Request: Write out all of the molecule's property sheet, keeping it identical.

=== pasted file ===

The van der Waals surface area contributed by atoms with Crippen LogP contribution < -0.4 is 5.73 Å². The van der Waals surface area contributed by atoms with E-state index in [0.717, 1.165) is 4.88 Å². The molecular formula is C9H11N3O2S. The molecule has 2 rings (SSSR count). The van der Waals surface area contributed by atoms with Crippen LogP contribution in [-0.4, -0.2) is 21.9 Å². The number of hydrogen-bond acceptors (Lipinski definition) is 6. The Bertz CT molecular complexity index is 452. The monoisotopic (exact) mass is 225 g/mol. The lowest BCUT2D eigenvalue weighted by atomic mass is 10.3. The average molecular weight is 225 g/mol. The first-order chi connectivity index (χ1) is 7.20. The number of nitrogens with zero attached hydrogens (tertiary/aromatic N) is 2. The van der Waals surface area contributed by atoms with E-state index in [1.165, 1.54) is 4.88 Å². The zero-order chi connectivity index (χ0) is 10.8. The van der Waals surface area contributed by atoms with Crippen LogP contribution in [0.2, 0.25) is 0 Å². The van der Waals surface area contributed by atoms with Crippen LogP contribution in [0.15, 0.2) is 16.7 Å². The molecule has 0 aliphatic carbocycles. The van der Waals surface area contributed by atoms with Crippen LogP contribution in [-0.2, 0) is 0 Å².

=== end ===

The van der Waals surface area contributed by atoms with Crippen LogP contribution < -0.4 is 5.73 Å². The van der Waals surface area contributed by atoms with E-state index in [0.717, 1.165) is 4.88 Å². The molecular formula is C9H11N3O2S. The molecule has 2 rings (SSSR count). The van der Waals surface area contributed by atoms with Crippen LogP contribution in [-0.4, -0.2) is 21.9 Å². The number of hydrogen-bond acceptors (Lipinski definition) is 6. The Bertz CT molecular complexity index is 452. The monoisotopic (exact) mass is 225 g/mol. The lowest BCUT2D eigenvalue weighted by atomic mass is 10.3. The average molecular weight is 225 g/mol. The first-order chi connectivity index (χ1) is 7.20. The number of nitrogens with zero attached hydrogens (tertiary/aromatic N) is 2. The van der Waals surface area contributed by atoms with E-state index in [1.165, 1.54) is 4.88 Å². The zero-order chi connectivity index (χ0) is 10.8. The van der Waals surface area contributed by atoms with Crippen LogP contribution in [0.2, 0.25) is 0 Å². The van der Waals surface area contributed by atoms with Crippen LogP contribution in [0.15, 0.2) is 16.7 Å². The molecule has 0 aliphatic carbocycles. The van der Waals surface area contributed by atoms with Crippen LogP contribution in [-0.2, 0) is 0 Å².